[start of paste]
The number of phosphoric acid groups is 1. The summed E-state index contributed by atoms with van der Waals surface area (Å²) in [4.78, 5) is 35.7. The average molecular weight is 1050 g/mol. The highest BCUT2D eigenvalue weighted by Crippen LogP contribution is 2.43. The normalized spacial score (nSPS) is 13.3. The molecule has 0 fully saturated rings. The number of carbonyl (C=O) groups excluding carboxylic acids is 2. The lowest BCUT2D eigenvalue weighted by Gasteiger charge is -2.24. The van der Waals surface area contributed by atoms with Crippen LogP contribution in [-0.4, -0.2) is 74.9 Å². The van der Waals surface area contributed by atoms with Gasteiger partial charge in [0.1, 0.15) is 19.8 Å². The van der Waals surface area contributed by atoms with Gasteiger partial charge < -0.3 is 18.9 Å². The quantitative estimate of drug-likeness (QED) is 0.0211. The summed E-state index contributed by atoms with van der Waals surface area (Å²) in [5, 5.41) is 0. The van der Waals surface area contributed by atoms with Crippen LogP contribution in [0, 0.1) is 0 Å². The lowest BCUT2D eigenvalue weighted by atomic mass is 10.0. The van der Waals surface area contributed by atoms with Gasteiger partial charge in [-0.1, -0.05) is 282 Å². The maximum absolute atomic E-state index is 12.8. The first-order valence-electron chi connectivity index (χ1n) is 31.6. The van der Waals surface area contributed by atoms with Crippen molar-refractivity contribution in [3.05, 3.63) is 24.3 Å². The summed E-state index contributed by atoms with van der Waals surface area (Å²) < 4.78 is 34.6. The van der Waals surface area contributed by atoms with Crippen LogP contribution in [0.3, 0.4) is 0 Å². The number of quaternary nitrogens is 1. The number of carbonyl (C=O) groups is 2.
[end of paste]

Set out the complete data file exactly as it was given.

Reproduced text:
The number of phosphoric acid groups is 1. The summed E-state index contributed by atoms with van der Waals surface area (Å²) in [4.78, 5) is 35.7. The average molecular weight is 1050 g/mol. The highest BCUT2D eigenvalue weighted by Crippen LogP contribution is 2.43. The normalized spacial score (nSPS) is 13.3. The molecule has 0 fully saturated rings. The number of carbonyl (C=O) groups excluding carboxylic acids is 2. The lowest BCUT2D eigenvalue weighted by Gasteiger charge is -2.24. The van der Waals surface area contributed by atoms with Crippen LogP contribution in [-0.4, -0.2) is 74.9 Å². The van der Waals surface area contributed by atoms with Gasteiger partial charge in [0.1, 0.15) is 19.8 Å². The van der Waals surface area contributed by atoms with Gasteiger partial charge < -0.3 is 18.9 Å². The quantitative estimate of drug-likeness (QED) is 0.0211. The summed E-state index contributed by atoms with van der Waals surface area (Å²) in [5, 5.41) is 0. The van der Waals surface area contributed by atoms with Crippen LogP contribution in [0, 0.1) is 0 Å². The lowest BCUT2D eigenvalue weighted by atomic mass is 10.0. The van der Waals surface area contributed by atoms with Gasteiger partial charge in [-0.1, -0.05) is 282 Å². The maximum absolute atomic E-state index is 12.8. The first-order valence-electron chi connectivity index (χ1n) is 31.6. The van der Waals surface area contributed by atoms with Crippen molar-refractivity contribution in [3.05, 3.63) is 24.3 Å². The summed E-state index contributed by atoms with van der Waals surface area (Å²) < 4.78 is 34.6. The van der Waals surface area contributed by atoms with Crippen LogP contribution in [0.3, 0.4) is 0 Å². The number of quaternary nitrogens is 1. The number of carbonyl (C=O) groups is 2.